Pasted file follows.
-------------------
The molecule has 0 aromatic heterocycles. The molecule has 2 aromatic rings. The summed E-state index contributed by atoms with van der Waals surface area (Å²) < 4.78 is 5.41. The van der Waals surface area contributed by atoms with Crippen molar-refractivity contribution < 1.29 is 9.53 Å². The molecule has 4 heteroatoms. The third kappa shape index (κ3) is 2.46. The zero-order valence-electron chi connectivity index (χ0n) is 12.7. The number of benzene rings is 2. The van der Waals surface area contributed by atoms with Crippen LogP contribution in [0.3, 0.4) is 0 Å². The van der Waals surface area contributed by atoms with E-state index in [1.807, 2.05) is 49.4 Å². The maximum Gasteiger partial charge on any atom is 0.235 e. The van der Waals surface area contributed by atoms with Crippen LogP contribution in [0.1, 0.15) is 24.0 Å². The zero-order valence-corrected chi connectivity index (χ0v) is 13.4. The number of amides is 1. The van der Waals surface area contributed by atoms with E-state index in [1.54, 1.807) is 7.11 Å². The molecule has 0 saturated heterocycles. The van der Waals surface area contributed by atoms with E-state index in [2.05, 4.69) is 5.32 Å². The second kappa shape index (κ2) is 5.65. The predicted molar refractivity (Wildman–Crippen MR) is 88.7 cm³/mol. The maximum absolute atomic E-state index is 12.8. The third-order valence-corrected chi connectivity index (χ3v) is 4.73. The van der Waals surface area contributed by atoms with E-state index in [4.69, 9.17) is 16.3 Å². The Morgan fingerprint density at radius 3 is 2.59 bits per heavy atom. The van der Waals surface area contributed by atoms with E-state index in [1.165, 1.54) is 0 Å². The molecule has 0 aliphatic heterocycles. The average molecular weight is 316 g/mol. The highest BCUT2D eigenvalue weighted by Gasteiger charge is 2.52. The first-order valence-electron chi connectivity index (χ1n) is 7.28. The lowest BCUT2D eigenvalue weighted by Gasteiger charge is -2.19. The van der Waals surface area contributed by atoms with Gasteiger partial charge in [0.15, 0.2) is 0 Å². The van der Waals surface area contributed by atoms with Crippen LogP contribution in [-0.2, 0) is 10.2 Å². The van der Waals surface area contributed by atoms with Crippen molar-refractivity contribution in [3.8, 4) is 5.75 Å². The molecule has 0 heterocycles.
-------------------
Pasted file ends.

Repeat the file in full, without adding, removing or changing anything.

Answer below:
The molecule has 0 aromatic heterocycles. The molecule has 2 aromatic rings. The summed E-state index contributed by atoms with van der Waals surface area (Å²) < 4.78 is 5.41. The van der Waals surface area contributed by atoms with Crippen molar-refractivity contribution < 1.29 is 9.53 Å². The molecule has 4 heteroatoms. The third kappa shape index (κ3) is 2.46. The zero-order valence-electron chi connectivity index (χ0n) is 12.7. The number of benzene rings is 2. The van der Waals surface area contributed by atoms with Crippen LogP contribution in [0.3, 0.4) is 0 Å². The van der Waals surface area contributed by atoms with E-state index in [1.807, 2.05) is 49.4 Å². The maximum Gasteiger partial charge on any atom is 0.235 e. The van der Waals surface area contributed by atoms with Crippen LogP contribution in [0.1, 0.15) is 24.0 Å². The zero-order valence-corrected chi connectivity index (χ0v) is 13.4. The number of amides is 1. The van der Waals surface area contributed by atoms with E-state index in [1.54, 1.807) is 7.11 Å². The molecule has 0 saturated heterocycles. The van der Waals surface area contributed by atoms with E-state index in [2.05, 4.69) is 5.32 Å². The second kappa shape index (κ2) is 5.65. The predicted molar refractivity (Wildman–Crippen MR) is 88.7 cm³/mol. The maximum absolute atomic E-state index is 12.8. The third-order valence-corrected chi connectivity index (χ3v) is 4.73. The van der Waals surface area contributed by atoms with E-state index in [4.69, 9.17) is 16.3 Å². The Morgan fingerprint density at radius 3 is 2.59 bits per heavy atom. The van der Waals surface area contributed by atoms with E-state index in [1.165, 1.54) is 0 Å². The molecule has 0 aliphatic heterocycles. The average molecular weight is 316 g/mol. The highest BCUT2D eigenvalue weighted by Gasteiger charge is 2.52. The first-order valence-electron chi connectivity index (χ1n) is 7.28. The lowest BCUT2D eigenvalue weighted by Gasteiger charge is -2.19. The van der Waals surface area contributed by atoms with Gasteiger partial charge in [0.15, 0.2) is 0 Å². The van der Waals surface area contributed by atoms with Crippen LogP contribution in [-0.2, 0) is 10.2 Å². The van der Waals surface area contributed by atoms with Crippen molar-refractivity contribution in [3.8, 4) is 5.75 Å². The molecule has 0 heterocycles.